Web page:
For most of us in the U.S., Christmas is the best day of the year. We get to decorate our houses, spend the day with our families, eat lots of food, and give/get lots of presents. Well in Egypt Christmas is celebrated twice. So I got two days full of joy and cheer.
Here is some background information. The minority religion in Egypt is Christianity. And many of the Christians are Coptic Orthodox and follow the Coptic Liturgical Calendar. This calendar dates back to the Ancient Egyptians; therefore, they do not celebrate holidays on the same days as we do. January 7th is Christmas, and the Egyptian government has declared January 7th to be a national holiday. Because Christmas all around the world is celebrated on December 25th, many of the Christians in Egypt celebrate on both days.
Just as around the world Christmas has become very secularized, Egypt is no exception. On December the 25th, you will find people all around Egypt, no matter what their religion, decorating their houses, having Christmas parties, and exchanging gifts. The malls are decorated with Christmas music playing throughout the stores. You will find that all the way through January 7th, people will be joining in the festivities.
Each family has different traditions that they take part in. Most of the time the family spends the day together and eats a big feast together. I will tell you a little bit about how my experience was for both December 25th and January 7th.
On December 25th in my family and most others, Santa comes to town. Just like the kids anywhere else in the world, my cousins woke up early, ran into my room, and woke me up because Santa had left presents under the tree. After present are opened, I gathered at different family members’ houses for lunch or dinner or even just snacks. It is honestly not too much different from Christmas in the U.S. The only real difference is the size of family get-togethers. You can expect to have at least 30 people at a family gathering at times.
Coptic Christmas is a bit different than what most people are used to. 40 days before January 7th, there is a fast that the Coptic Orthodox Christians take part in. During this time (and all other fasting periods during the year), people fast from all dairy and meat products. Essentially, we go vegan. On January 6th, everyone gets dressed up into pretty dresses and suites and goes to an evening mass at church. We fast from all food and water for 9 hours prior to midnight, in order to partake in Communion, which is considered to be a Holy Sacrament by the church. After church is finished, there is a big feast with every good amazing food you can ever think of on the table. And after being vegan for such a long time, the food has never tasted better. Now keep in mind that none of the eating happens till about 12:30 am. We stay up all night eating, laughing, and celebrating.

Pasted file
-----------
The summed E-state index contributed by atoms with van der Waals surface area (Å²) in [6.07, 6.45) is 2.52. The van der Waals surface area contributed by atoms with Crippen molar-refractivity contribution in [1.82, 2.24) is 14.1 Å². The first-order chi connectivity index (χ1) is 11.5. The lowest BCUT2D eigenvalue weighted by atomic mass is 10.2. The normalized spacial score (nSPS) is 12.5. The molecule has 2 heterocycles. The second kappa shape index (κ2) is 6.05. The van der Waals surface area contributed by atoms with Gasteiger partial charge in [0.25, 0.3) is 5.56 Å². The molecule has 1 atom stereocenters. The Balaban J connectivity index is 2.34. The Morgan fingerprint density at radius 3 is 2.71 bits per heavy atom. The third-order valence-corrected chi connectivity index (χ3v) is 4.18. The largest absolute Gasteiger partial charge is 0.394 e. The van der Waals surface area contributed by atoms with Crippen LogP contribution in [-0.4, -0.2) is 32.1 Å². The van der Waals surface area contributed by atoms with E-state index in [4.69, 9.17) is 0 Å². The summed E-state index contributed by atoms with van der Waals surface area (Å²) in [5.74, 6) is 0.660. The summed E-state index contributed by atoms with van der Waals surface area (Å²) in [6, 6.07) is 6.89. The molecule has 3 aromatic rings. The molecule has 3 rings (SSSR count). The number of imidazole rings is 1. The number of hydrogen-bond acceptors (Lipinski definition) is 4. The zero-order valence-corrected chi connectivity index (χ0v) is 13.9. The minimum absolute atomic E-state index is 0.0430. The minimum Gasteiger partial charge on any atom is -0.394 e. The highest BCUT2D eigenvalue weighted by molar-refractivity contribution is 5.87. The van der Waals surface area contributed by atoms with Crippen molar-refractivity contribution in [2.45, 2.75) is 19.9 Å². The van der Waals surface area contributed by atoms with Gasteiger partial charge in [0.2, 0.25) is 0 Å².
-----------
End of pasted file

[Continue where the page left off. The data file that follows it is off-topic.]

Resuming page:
On the 7th, there is another big family get together with all extended family and family friends, no what their religion. There is even more food than there was the night before. It is a time to see all the family together once again. Everyone eats and catches up. Many people wonder the kids get double presents, and actually the answer is no. Normally, presents are given around December 25th, and money is given on January 7th.
This year on Coptic Christmas history was made. For the very first time, an Egyptian President attended the Christmas service at the cathedral where the Pope leads the service. It is common for famous actors and actresses to make an appearance at the service as a form of respect and acknowledgment. Never before as any of the former presidents come and acknowledged the importance of that day and that service. This year El-Sisi went to the cathedral in what seemed to be an unexpected visit. Pope Tawadros II stopped the service and met El-Sisi on the steps leading up to the alter. El-Sisi made a short speech that was televised, saying that he wants to see all Egyptians unite as one with no divisions between Egyptian Muslims and Egyptian Christians. It was a very momentous moment for religion in Egypt, especially for the Copts.
Here in the States I am fortunate to take part in most of these traditions through my own church. What made this time so different was thinking about and being part of “the real thing,” I guess is the best way to say it. We also heard about how full the church is for the Christmas service and how great the food is and how big the family gatherings are. And no matter how hard we would try to do the same types of thing in the US, my mom would say it’s just not the same. I had the chance to see where all my traditions came from. It was a very great experience.
I will be posting one last blog to rap up my experience in Egypt. I want to thank all those who have been reading this blog and giving me the opportunity to share this great experience!